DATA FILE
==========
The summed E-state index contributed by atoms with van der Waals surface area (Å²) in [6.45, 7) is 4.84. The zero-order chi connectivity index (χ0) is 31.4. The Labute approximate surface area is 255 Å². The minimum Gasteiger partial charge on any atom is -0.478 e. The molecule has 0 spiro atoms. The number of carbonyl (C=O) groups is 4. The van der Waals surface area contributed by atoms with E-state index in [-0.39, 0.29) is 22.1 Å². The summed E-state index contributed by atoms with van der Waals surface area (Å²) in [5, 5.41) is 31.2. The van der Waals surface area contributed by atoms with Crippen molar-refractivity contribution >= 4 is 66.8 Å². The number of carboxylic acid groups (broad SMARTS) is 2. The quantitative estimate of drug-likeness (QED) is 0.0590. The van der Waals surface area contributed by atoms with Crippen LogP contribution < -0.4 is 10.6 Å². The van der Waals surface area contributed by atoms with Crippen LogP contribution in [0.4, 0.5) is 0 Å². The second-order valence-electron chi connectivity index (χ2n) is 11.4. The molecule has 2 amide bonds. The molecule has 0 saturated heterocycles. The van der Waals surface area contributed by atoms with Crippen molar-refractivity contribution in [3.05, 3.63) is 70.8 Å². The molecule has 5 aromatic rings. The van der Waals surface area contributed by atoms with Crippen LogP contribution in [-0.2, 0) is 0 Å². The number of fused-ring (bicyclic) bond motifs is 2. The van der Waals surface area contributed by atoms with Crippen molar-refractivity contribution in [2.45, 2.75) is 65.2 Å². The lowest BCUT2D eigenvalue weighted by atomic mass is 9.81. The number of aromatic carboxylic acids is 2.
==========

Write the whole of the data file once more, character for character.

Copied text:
The summed E-state index contributed by atoms with van der Waals surface area (Å²) in [6.45, 7) is 4.84. The zero-order chi connectivity index (χ0) is 31.4. The Labute approximate surface area is 255 Å². The minimum Gasteiger partial charge on any atom is -0.478 e. The molecule has 0 spiro atoms. The number of carbonyl (C=O) groups is 4. The van der Waals surface area contributed by atoms with E-state index in [-0.39, 0.29) is 22.1 Å². The summed E-state index contributed by atoms with van der Waals surface area (Å²) in [5, 5.41) is 31.2. The van der Waals surface area contributed by atoms with Crippen molar-refractivity contribution >= 4 is 66.8 Å². The number of carboxylic acid groups (broad SMARTS) is 2. The quantitative estimate of drug-likeness (QED) is 0.0590. The van der Waals surface area contributed by atoms with Crippen LogP contribution < -0.4 is 10.6 Å². The van der Waals surface area contributed by atoms with Crippen LogP contribution in [0.4, 0.5) is 0 Å². The second-order valence-electron chi connectivity index (χ2n) is 11.4. The molecule has 2 amide bonds. The molecule has 0 saturated heterocycles. The van der Waals surface area contributed by atoms with Crippen molar-refractivity contribution in [3.05, 3.63) is 70.8 Å². The molecule has 5 aromatic rings. The van der Waals surface area contributed by atoms with Crippen LogP contribution in [-0.2, 0) is 0 Å². The number of fused-ring (bicyclic) bond motifs is 2. The van der Waals surface area contributed by atoms with Crippen molar-refractivity contribution in [2.45, 2.75) is 65.2 Å². The lowest BCUT2D eigenvalue weighted by atomic mass is 9.81. The number of aromatic carboxylic acids is 2.